BY ALL ACCOUNTS, ROWLEY'S NOW A STAR
BY ALL ACCOUNTS, ROWLEY'S NOW A STAR
CLAY SUPERVISOR, WHO MADE THE POLICE MERGER, DISMISSES TALK OF HIS POLITICAL FUTURE.
Tom Leo Staff writer
The architect of the recent police merger in Clay could see it no other way. Jim Rowley, the Clay supervisor who spearheaded the consolidation effort with the Onondaga County Sheriff's Office, is an accountant by trade.
He has an analytical mind. He sees black and white. He sees numbers.
"The numbers told me it made too much sense not to do it," Rowley said. "As an accountant, I don't see the value in paying $2.4 million for a police force when there are other layers involved you should be utilizing."
By his count, the merger will save Clay taxpayers about $1 million in the first year and up to $17 million over the next decade.
Rowley, 46, has become a celebrity, of sorts. He's being hailed statewide -- even by Gov. David Paterson -- for not only masterminding the merger plan but also getting it accomplished in only about three months.
"I purposely designed it that way," Rowley said. "I pushed my Town Board. I pushed the county. I kept pushing, pushing, pushing. And I think, strategically, it was the best thing to do because it forces people to react."
After an overwhelming vote in favor of consolidation, the Clay Police Department was abolished and the Sheriff's Office started dedicated patrols July 7.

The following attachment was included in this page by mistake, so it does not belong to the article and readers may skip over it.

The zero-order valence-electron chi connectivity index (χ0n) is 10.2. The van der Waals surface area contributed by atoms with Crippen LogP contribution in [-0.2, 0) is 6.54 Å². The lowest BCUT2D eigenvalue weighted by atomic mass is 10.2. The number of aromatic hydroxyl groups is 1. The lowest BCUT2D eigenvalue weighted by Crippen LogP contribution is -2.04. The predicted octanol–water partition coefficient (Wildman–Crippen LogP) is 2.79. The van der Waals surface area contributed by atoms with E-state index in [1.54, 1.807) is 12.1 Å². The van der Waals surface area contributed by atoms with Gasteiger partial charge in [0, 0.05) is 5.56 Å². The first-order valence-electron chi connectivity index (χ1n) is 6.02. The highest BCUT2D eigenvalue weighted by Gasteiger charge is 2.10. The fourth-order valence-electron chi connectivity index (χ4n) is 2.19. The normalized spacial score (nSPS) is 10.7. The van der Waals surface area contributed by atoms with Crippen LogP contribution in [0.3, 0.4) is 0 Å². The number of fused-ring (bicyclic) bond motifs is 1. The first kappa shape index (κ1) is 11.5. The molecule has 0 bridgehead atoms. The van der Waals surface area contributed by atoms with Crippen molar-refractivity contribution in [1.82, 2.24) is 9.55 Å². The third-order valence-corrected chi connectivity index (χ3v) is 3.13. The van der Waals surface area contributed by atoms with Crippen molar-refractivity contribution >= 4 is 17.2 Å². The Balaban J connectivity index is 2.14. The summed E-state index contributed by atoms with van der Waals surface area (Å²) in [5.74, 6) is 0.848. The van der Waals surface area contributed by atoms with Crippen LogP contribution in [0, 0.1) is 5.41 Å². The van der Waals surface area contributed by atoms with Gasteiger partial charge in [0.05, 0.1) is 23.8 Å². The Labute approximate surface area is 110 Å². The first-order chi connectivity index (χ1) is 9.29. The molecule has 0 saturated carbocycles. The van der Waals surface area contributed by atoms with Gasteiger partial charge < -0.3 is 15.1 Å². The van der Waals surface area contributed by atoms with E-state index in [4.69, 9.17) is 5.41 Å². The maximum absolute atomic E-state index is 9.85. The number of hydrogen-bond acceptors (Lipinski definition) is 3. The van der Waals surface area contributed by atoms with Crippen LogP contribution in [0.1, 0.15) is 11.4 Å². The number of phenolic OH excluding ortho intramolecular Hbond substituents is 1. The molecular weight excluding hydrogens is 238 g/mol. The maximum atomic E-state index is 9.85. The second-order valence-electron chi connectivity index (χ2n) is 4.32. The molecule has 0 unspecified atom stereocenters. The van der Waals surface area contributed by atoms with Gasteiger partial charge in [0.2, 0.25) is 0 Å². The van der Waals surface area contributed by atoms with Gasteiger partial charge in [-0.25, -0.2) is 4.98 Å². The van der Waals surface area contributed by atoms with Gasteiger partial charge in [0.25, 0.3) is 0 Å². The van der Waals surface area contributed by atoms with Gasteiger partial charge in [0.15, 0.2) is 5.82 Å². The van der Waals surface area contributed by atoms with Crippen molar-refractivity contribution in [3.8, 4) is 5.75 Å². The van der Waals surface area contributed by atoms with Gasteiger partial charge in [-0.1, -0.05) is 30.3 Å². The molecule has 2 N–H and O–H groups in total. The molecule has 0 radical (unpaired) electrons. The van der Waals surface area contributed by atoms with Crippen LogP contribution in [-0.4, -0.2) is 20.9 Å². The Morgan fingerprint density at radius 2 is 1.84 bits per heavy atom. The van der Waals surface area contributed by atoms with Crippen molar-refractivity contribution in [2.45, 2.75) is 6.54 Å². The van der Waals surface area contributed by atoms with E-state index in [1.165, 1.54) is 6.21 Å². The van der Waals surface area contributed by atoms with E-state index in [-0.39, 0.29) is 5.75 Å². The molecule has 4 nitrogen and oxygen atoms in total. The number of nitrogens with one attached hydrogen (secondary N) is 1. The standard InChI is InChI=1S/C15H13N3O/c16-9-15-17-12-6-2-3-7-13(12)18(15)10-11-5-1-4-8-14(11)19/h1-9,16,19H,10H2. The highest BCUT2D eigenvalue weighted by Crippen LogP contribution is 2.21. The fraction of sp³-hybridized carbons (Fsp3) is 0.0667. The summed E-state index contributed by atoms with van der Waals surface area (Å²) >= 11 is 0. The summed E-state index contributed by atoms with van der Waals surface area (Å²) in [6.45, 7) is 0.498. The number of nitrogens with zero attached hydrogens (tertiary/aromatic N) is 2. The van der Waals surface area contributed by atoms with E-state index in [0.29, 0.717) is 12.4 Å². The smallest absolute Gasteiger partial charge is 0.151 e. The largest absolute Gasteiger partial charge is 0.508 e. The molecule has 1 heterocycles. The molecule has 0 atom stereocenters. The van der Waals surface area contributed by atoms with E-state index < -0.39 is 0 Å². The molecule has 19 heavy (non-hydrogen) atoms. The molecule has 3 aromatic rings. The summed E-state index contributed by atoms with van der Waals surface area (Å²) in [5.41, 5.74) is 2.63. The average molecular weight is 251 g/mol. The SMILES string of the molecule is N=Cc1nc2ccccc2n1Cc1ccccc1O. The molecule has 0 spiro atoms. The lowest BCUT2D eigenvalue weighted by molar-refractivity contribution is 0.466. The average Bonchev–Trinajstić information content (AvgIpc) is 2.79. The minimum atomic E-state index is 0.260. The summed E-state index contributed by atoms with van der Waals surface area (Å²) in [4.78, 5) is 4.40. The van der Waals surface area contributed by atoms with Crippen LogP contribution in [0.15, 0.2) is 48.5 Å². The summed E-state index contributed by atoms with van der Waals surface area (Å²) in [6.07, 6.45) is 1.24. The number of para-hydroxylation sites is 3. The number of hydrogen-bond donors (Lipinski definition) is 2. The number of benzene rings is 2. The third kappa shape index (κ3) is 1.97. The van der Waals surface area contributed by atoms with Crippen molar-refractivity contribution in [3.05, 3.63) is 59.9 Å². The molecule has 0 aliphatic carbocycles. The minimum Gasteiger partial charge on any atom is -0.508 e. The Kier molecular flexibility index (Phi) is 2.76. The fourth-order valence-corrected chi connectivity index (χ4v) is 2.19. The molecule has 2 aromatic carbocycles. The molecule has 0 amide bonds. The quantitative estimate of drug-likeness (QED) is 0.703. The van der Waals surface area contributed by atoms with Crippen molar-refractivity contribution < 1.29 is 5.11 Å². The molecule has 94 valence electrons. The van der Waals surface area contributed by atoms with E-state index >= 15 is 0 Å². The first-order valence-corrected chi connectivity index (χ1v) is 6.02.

So far, the merger has been seamless, Rowley said. And now leaders from other municipalities statewide have started to telephone Rowley to pick his brain and ask him for advice, he said.
There's even talk of Rowley someday running for higher office at the county or state level, although Rowley -- a Democrat turned Republican -- says he has little interest. His current plans are to run again for Clay supervisor in November.
"Jim is young, he's articulate, personable ... he's all those things," said former state Assemblyman Michael Bragman, who helped get Rowley involved in local politics. "I think with what he's just gone through, there are opportunities that will arise for him. He may not seek them out. It may be those opportunities seek him out."
County Executive Joanie Mahoney, who embraced the consolidation plan and helped execute it, said if the merger had been unsuccessful, it could have meant political suicide for Rowley. The Clay police union fought against the merger. Rowley received some scathing letters from some town residents. Other town supervisors told Rowley he was crazy for trying, Rowley said.
"I knew there would be some flak, and I developed a thick skin," Rowley said. "My attitude was I just didn't care about the consequences politically."
"If we had more people who are leaders in the community who are willing to do what is in the best interest of the community over what was in their own personal best interest, this community would be so far ahead," Mahoney said.
Rowley says he's not a hero. He's just a simple, hardworking, family-oriented guy who thinks of town politics as a hobby.
He graduated from Liverpool High School in 1979 and Clarkson University in 1983, where he was a member of the student senate.
He married his high school sweetheart, the former Tracy Toppin, shortly after college. They live in the town where he was born and raised.